If you’re a homeowner struggling with pests entering your home through the attic and roof, you’ll want to look at gutter guards as a possible solution for pest prevention and home improvement. Gutter guards are caps that snap or screw on the top of your house’s gutters to protect them from debris, leaves, and pests.
So, what kind of gutter covers are best for keeping pests out and easy gutter cleaning? Below, we’re sharing everything you should look for in a gutter guard and the best gutter guards for keeping pests out.
Screen Gutter Guards
Many types of gutter guards have a wire or plastic grid that prevents leaves and pests from entering your gutter trough. These gutter guards are easy to install. Simply lift the bottom of the roof shingles and slide the edges of the gutter screens underneath the shingles. The weight of the shingles will help hold the gutter screen in place.
Screen gutter guards are one of the most inexpensive gutter guard options and offer easy installation. You won’t even need tools for the gutter guard installation, making these a great DIY gutter guard option.
Micro-mesh Gutter Guards
Micro-mesh gutter guards are very similar to screen gutter guards and allow water flow to run efficiently through the small holes in the mesh while preventing large debris, twigs, pine needles, and pests from entering your gutter trough.
For more information about these types of guards, read our in-depth review of the best gutter guards for pine needles.
Stainless steel micro-mesh gutter guards can be installed in three simple ways: snap in the gutter guard onto the top of the gutter, slip the guard edge underneath the first row of roof shingles, or attach a flange to the fascia, which is the vertical strip above the top of the gutter.
Foam Gutter Guards
Another great DIY gutter guard is the foam gutter guard. Foam gutter guards are triangular blocks of foam that sit inside the gutter, preventing pests and debris from entering the gutter trough. Their third flat side will lie diagonally in the gutter, only allowing water and smaller debris to enter the drainage system.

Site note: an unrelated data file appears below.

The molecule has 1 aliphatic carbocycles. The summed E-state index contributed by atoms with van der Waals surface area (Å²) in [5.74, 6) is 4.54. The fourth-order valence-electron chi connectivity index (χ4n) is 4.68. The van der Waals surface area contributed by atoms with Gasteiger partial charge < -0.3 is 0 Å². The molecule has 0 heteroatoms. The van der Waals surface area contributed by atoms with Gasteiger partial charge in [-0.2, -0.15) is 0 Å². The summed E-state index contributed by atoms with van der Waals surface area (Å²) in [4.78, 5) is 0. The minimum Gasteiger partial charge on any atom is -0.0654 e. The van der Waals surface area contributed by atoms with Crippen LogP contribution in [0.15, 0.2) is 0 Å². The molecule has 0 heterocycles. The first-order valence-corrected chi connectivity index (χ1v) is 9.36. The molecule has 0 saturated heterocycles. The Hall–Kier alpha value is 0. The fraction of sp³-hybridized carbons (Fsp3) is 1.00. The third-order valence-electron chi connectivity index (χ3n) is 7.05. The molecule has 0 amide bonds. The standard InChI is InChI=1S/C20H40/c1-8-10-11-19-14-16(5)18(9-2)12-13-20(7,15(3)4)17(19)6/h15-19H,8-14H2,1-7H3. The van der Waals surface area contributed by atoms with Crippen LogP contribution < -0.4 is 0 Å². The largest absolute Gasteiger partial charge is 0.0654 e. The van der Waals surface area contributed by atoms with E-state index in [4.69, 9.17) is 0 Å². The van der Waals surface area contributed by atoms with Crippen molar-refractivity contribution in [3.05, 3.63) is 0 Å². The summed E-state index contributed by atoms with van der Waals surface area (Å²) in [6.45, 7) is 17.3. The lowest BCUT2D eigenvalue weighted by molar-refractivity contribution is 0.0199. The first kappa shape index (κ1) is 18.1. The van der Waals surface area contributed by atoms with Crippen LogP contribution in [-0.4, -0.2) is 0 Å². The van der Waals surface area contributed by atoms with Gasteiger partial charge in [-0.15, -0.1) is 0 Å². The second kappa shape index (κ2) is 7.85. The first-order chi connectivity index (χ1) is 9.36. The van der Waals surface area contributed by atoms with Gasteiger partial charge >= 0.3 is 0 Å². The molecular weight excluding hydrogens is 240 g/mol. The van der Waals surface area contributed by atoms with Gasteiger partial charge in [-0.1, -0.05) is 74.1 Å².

We like that foam gutter guards are a great DIY option and inexpensive. You can easily cut the foam to customize it to the length of your gutters. Foam gutter guard installation also won’t require screws or nails to be installed, reducing water damage and the risk of leaks to your gutter system.
Remember that foam gutter guards will not be ideal for areas with high precipitation levels because the heavy rain and snow can saturate the foam and cause the gutters to overflow. If your gutters consistently overflow or are weighed down by snow, this can lead your gutters to break down faster and develop ice dams or corrosion. It can also be harder to clean gutters with foam, another factor to keep in mind.
Another downside to foam gutter guards for pests is that some persistent pest infestations may be able to chew their way through the material and even use the foam as nesting material. However, this can be a quick fix or a temporary solution in the meantime.
Brush Gutter Guards
Brush-style gutter guards are large pipe cleaners with bristles placed inside the gutters. The “pipe cleaners” prevent larger debris, pine needles, and pests from entering the gutters and clogging them.
Like foam gutter guards, they don’t require any screws, connections, fasteners, or specialty tools from Home Depot, Amazon, or Lowe’s to install. We like that you can add these to your existing gutters, saving you money by avoiding needing to replace and install new gutters. Like the foam gutter guards, these aren’t ideal for areas with heavy rainfall or many trees or pests that increase the need for gutter maintenance.
Reverse Curve Gutter Guards
Reverse curve gutter guards are less DIY-friendly and may require a professional gutter guard company for the installation process. They’re made from high-quality lightweight metals, like aluminum or molded plastic. Aluminum gutter guards work by allowing water to flow over the top of them, then around a downward curve, before the water drops to the downspout below. Any leaves or small debris slide off the edge and fall to the ground. As a result, reverse gutter guards are often recommended for areas with many trees.
Unfortunately, reverse curve gutters are not easy to install on your own. If they’re installed incorrectly, water will run over the edge of the gutters rather than the reverse curve into the gutter stream.
If you choose reverse curve gutter guards, you can rest easy knowing that it will be difficult for pests to get through because the cover is made from metal or plastic, and there is no screen a pest could chew through. However, be prepared to look for a reverse curve rain gutter guard with many color options so you can match it to your gutter system. If the color doesn’t match, it can quickly ruin your home’s aesthetic.
Don’t be afraid to check your roof warranty or gutter guard system lifetime warranty to see if you’ll get help with the cost of replacing or adding leaf guards to your existing system. While some gutter guard systems, like brush gutter guards and foam gutter guards, are easy to install on your own, others may need professional installation. Lastly, seek help from a professional, as the alternative of having your gutters break apart will be far more expensive.